The idea behind this is for information to be available to the care homes as to whether a resident returning from hospital should be treated as a patient i.e. someone who has Covid and is still infectious or as a resident, someone who has been unlucky to spend time in hospital during the time of Covid.
Again, sounds sensible.
Yet, the swabs are still liable to the errors and under-estimations I have already described.
If a swab is taken from a patient before they leave hospital, the results (in South Yorkshire anyway) can take up to 48 hours to return.
The guidance is for that patient to not delay in hospital but to return to their care home and wait as if they have Covid until a result is back (acknowledging that the result at worst can be 50-50).
This doesn’t consider the overwhelming (at times) complexity of hospital discharge processes which can take hours to achieve, during which, or perhaps in the ambulance or taxi home the person might contract Covid; they might even be tested negative for Covid but catch it from the care home when they get back.
It becomes crazy.
Some of this is taken into account by statisticians and epidemiologists; the irony however is, despite the ability of these bods to undertake complicated mathematical analyses and calculations, few, if any have worked in acute hospitals and an even smaller number have worked in care homes to be in a position to understand the little ins and outs of care, treatment, support, discharge and living that happens in these facilities.
I like my blogs to offer some sort of hope or solution; here is my stance – which again, is not the government’s (and, is it any surprise I don’t agree given that ideologically I have opposed pretty much everything they have done for the past decade, even before they got their hands on the sick and the vulnerable during the current crisis) (It’s a little like, ‘I wouldn’t trust you with my dog,’ versus, ‘I wouldn’t trust you with my dog when they are sick and I am not around) (sorry if that sounds harsh; these are harsh times).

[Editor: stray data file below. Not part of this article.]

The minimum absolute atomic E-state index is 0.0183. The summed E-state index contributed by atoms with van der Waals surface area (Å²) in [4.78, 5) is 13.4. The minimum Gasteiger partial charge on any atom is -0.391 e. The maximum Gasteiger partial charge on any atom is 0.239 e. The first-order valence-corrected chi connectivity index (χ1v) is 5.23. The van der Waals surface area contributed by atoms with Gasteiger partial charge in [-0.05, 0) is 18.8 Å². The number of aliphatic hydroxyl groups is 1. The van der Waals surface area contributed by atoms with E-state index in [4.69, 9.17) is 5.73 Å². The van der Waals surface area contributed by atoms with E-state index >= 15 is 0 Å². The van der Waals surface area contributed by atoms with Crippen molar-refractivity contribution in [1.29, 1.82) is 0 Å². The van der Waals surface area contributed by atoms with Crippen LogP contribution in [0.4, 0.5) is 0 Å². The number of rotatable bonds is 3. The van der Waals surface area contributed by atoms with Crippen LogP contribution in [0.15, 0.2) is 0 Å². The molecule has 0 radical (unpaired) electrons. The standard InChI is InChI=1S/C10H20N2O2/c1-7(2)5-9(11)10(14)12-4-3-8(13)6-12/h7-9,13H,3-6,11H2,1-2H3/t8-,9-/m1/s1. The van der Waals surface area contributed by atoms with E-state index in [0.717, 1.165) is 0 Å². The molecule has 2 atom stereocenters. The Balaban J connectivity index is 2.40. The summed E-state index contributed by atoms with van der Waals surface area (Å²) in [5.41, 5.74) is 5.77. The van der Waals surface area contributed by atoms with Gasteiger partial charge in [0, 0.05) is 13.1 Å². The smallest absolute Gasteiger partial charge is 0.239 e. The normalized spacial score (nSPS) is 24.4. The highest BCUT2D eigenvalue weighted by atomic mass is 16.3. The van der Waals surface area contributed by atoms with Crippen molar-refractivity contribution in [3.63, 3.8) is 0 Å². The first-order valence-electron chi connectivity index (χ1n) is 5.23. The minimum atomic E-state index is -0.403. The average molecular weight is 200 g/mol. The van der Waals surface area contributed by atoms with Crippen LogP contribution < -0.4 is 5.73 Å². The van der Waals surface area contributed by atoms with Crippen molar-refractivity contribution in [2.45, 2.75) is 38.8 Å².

My suggestion is that everyone in a care home is automatically regarded as being at the highest possible risk; the term we use in the UK is ‘shielding’ – people with organ transplants, who are receiving chemotherapy and other powerful drugs have been asked to self-isolate for three months.
Our mothers and fathers, brothers and sisters living in care homes don’t always tick the shielding box; they are however vulnerable, both because, in order to be resident in a care home in 21st Century UK you have to be very frail, vulnerable and quite sick in the first place, you are also unavoidably exposed to close contact with lots of other people;
We have closed schools which has reduced transmission; we can’t close care homes.
I suggest therefore that everyone in a care home is treated as if they are at very high risk of contracting Covid and equally, the staff behave as if they are at high risk of infection and of infecting others.
This means maintaining distance, PPE, hand washing and so on.
I know this is very hard;
What do you do with those who have significant dementia and don’t understand the call to not move about? What do you do when a resident you have supported every day for the past four or five years is dying and you can’t hold their hand or allow them to spend time with family?
Yesterday I spoke with the family of a patient of mine who died of Covid.
Two days before he was well; they had been visiting him daily, passing their love and smiles through his bedroom window, they were preparing for his return home. He’d been in hospital and tested negative. This was him convalescing, getting to a position where he would be OK to be at home.
The next day he was dead.
I saw him before the end and he had all the symptoms and signs of Covid in older people, not necessarily the cough and the fever, but the pale, glazed, distant look that has become familiar to me; the drop in oxygen levels, the lack of response and the end.
Explaining to his family my diagnosis of Covid after he had tested negative for the disease was difficult.
He may have had then infection from the outset and he was one of the people who were false negative, he may have contracted the infection after that test, on the journey from hospital to the home, he might have caught it from another resident or member of staff; impossible to say.
Not only do the family have to contend with bereavement, they are also taken into a world of conjecture and uncertainty, all made worse by the traditional belief in medicine that is an exact science; it isn’t. There is much jiggery-pokery, analysis, consideration, weighing-up pros and cons, balancing the evidence.
It is a grey world and into that a test can help; it can also hinder.